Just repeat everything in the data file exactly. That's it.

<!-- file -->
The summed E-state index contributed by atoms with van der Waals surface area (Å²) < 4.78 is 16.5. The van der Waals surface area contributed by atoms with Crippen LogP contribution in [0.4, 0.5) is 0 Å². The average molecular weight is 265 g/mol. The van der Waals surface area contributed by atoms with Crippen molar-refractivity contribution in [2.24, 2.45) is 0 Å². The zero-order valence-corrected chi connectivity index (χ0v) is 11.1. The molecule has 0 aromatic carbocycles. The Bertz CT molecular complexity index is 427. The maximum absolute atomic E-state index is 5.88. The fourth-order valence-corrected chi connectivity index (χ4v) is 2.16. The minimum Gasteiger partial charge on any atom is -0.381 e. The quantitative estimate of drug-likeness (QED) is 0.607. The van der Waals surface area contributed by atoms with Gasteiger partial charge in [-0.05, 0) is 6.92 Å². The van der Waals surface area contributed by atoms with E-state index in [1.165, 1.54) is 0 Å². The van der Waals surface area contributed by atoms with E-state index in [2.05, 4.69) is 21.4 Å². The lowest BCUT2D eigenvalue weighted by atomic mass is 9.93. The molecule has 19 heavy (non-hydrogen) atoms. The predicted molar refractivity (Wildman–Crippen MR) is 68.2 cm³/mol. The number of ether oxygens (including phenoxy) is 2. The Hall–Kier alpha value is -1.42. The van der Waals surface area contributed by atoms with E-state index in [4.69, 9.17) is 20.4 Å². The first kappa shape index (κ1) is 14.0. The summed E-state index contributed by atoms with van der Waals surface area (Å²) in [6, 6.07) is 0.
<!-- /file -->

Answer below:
The summed E-state index contributed by atoms with van der Waals surface area (Å²) < 4.78 is 16.5. The van der Waals surface area contributed by atoms with Crippen LogP contribution in [0.4, 0.5) is 0 Å². The average molecular weight is 265 g/mol. The van der Waals surface area contributed by atoms with Crippen molar-refractivity contribution in [2.24, 2.45) is 0 Å². The zero-order valence-corrected chi connectivity index (χ0v) is 11.1. The molecule has 0 aromatic carbocycles. The Bertz CT molecular complexity index is 427. The maximum absolute atomic E-state index is 5.88. The fourth-order valence-corrected chi connectivity index (χ4v) is 2.16. The minimum Gasteiger partial charge on any atom is -0.381 e. The quantitative estimate of drug-likeness (QED) is 0.607. The van der Waals surface area contributed by atoms with Gasteiger partial charge in [-0.05, 0) is 6.92 Å². The van der Waals surface area contributed by atoms with E-state index in [1.165, 1.54) is 0 Å². The van der Waals surface area contributed by atoms with E-state index in [2.05, 4.69) is 21.4 Å². The lowest BCUT2D eigenvalue weighted by atomic mass is 9.93. The molecule has 19 heavy (non-hydrogen) atoms. The predicted molar refractivity (Wildman–Crippen MR) is 68.2 cm³/mol. The number of ether oxygens (including phenoxy) is 2. The Hall–Kier alpha value is -1.42. The van der Waals surface area contributed by atoms with E-state index in [4.69, 9.17) is 20.4 Å². The first kappa shape index (κ1) is 14.0. The summed E-state index contributed by atoms with van der Waals surface area (Å²) in [6, 6.07) is 0.